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Association for Advancing Automation A3

Quality Insider

60 Minutes’ Robotic ‘March of the Machines’ Criticized

A3 says the focus on how automation eliminates jobs couldn’t be more wrong

Published: Tuesday, January 15, 2013 - 10:41

The Association for Advancing Automation (A3), the global advocate for the automation industry, is disappointed in how 60 Minutes portrayed the industry in “March of the Machines” that aired Jan. 13, 2013.

“[Although] the 60 Minutes depiction of how technological advances in automation and robotics are revolutionizing the workplace was spot on, their focus on how implementation of these automation technologies eliminates jobs could not be more wrong,” says Jeff Burnstein, president of A3, a trade group representing some 650 companies from 32 countries involved in robotics, vision, and motion-control technologies. “We provided 60 Minutes producers several examples of innovative American companies that have used automation to become stronger global competitors, saving and creating more jobs while producing higher-quality and lower-cost products, rather than closing up shop or sending jobs overseas. They unfortunately chose not to include these companies in their segment. With respect to MIT Professors Brynjolfsson and McAfee, who gave their viewpoint in the [60 Minutes] piece, they are missing the bigger picture.”

To see the real story in action, A3 is urging people to attend Automate 2013, the industry’s premier trade show, which is being held Jan. 21–24, 2013, at McCormick Place in Chicago. Automate showcases the full spectrum of automation technologies and solutions that are being utilized in many different industries. Join the 8,000 attendees from around the world and register online for free admission to the show. Several Automate speakers will address how robots are saving and creating jobs, including Henrik Christensen, KUKA chair of robotics and Georgia Institute of Technology director of robotics, covering how robotics affect economic growth.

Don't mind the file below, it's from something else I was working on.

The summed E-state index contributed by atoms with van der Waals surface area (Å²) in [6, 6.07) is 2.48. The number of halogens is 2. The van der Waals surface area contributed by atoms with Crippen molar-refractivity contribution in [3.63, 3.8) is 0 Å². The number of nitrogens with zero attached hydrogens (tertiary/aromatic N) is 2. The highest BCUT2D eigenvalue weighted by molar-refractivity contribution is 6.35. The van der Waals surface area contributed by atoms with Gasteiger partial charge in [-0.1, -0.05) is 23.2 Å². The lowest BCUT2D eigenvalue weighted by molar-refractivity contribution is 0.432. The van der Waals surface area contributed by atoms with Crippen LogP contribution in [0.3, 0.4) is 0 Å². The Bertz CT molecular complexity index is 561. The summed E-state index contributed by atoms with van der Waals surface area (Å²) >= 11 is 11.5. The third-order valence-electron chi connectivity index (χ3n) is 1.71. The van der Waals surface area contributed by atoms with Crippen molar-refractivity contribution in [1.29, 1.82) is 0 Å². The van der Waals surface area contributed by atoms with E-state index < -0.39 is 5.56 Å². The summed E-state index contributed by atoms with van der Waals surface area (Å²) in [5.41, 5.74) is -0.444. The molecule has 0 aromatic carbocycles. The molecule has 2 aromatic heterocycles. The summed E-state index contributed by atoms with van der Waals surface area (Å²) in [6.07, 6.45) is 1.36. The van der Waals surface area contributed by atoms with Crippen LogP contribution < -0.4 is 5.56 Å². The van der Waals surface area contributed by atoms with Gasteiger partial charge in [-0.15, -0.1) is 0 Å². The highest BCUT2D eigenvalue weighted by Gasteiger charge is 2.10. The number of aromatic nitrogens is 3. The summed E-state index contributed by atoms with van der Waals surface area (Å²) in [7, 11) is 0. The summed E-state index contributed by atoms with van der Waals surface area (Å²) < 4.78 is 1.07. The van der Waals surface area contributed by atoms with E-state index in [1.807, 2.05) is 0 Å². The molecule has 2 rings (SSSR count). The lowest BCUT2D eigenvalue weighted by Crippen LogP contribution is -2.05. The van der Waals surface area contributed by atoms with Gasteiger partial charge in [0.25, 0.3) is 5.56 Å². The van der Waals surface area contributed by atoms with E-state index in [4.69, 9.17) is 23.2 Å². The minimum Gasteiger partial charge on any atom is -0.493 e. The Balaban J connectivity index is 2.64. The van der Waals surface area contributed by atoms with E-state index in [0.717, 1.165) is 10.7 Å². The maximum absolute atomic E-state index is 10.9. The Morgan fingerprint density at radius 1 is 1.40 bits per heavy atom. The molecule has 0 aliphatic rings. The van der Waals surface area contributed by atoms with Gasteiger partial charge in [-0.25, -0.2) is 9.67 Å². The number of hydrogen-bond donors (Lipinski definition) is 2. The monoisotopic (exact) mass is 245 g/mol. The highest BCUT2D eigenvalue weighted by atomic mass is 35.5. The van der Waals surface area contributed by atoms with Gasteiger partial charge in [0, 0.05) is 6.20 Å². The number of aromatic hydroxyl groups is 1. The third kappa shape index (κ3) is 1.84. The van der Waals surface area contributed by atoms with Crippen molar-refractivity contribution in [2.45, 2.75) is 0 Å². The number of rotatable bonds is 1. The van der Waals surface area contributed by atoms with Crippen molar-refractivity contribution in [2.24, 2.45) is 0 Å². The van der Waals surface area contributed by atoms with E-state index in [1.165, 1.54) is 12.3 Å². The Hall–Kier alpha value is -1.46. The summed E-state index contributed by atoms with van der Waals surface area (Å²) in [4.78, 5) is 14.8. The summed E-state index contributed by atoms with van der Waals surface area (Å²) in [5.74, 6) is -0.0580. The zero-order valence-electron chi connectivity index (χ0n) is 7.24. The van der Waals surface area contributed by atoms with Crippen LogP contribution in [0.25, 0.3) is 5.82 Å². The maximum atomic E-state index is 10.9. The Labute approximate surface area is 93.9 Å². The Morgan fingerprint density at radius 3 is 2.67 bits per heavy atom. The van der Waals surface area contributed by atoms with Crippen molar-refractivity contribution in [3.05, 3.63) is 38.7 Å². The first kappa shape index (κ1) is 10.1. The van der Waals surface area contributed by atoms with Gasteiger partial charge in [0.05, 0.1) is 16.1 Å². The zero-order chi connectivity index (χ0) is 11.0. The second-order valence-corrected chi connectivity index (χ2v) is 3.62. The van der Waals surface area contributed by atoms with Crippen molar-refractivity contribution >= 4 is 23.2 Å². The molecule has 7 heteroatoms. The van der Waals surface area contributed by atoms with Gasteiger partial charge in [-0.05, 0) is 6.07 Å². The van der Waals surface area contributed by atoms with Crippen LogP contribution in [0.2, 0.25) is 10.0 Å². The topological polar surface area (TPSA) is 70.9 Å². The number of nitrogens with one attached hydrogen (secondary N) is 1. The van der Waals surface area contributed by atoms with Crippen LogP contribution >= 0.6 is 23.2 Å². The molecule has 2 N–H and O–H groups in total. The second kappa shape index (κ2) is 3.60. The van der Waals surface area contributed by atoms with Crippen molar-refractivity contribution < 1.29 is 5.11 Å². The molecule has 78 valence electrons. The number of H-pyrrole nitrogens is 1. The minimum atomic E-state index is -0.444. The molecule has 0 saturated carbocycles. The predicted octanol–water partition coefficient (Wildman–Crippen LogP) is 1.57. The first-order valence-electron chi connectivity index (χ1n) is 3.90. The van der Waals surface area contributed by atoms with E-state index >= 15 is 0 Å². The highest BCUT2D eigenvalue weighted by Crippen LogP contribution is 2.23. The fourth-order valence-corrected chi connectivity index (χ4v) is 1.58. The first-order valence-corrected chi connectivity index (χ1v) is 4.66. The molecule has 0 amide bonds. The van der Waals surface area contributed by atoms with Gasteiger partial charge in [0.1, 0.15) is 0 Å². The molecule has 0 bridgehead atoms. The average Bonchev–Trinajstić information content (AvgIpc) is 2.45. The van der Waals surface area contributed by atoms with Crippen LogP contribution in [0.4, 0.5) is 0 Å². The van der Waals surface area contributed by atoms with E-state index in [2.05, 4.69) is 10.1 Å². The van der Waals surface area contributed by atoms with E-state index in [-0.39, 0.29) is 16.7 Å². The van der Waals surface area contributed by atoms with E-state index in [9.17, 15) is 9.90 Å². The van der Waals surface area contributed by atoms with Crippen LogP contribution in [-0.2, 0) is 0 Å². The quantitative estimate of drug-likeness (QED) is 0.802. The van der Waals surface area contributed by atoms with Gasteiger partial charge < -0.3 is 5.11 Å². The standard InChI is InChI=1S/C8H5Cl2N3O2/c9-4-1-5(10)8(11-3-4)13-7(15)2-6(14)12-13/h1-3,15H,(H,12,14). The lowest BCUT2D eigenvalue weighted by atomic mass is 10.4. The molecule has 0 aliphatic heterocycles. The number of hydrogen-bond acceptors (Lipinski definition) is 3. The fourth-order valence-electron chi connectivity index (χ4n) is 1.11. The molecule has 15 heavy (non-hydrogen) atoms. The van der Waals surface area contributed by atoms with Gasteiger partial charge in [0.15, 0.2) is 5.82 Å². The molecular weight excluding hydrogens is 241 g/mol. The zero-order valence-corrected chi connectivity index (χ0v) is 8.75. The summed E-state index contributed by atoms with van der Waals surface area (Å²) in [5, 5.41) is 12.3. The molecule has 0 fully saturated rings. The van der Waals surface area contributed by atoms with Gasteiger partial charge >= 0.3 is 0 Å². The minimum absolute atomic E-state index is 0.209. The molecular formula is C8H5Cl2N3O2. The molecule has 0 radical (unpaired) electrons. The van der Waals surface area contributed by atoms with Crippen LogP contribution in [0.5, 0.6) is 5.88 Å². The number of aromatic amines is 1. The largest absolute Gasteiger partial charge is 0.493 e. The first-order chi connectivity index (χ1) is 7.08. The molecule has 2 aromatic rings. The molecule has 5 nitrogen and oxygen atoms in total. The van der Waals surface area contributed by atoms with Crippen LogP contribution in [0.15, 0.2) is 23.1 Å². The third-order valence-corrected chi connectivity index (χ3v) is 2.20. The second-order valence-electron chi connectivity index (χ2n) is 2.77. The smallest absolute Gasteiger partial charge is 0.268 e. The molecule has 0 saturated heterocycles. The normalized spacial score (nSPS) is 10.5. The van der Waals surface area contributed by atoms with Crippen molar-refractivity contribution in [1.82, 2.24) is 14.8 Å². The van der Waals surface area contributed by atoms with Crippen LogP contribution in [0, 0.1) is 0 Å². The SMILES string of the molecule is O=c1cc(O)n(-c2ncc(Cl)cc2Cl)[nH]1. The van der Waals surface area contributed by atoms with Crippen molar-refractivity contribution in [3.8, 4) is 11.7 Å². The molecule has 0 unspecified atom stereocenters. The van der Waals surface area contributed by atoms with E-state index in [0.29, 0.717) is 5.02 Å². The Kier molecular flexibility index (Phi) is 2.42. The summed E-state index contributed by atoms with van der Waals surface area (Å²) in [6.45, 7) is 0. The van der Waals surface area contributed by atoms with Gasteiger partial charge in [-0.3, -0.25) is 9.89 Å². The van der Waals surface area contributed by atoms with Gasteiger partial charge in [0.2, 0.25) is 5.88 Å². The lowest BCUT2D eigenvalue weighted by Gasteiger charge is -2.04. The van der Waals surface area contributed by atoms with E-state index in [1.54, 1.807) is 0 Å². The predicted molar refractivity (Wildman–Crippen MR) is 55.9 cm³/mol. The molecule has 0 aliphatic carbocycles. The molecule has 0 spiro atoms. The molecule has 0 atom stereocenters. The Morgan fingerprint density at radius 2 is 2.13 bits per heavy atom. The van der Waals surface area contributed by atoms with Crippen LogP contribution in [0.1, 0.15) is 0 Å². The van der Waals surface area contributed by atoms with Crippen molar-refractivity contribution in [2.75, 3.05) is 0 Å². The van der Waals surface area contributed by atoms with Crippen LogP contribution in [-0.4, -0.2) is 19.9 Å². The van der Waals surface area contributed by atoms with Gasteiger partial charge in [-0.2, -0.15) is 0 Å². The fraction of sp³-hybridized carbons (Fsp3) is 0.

“To paint advances in technology as just taking jobs is very one-sided,” says Christensen. “Studies have shown that 1.3 better, higher-paying jobs are created in associated areas for every one job that may be insourced. In fact, the larger issue is companies are having trouble finding qualified employees to fill these high-tech job openings. We instead should focus on how best to educate our workforce in the United States so that we can remain the leader in automation technologies.”

Another highlight at Automate is a conference session led by company executives sharing their successes using automation technologies. The session features Drew Greenblatt, president and owner of Marlin Steel, and Matt Tyler, president and CEO of Vickers Engineering, who will discuss how they successfully implemented automation technologies instead of going out of business or sending manufacturing overseas. Today Martin Steel and Vickes Engineering are thriving businesses and have increased hiring with better, higher-paying jobs. Greenblatt and Tyler will also participate in the International Federation of Robotics (IFR) CEO roundtable discussion, “How Robots Create Jobs.” The results of a recent study conducted by the IFR on the effect of industrial robots on employment will also be discussed.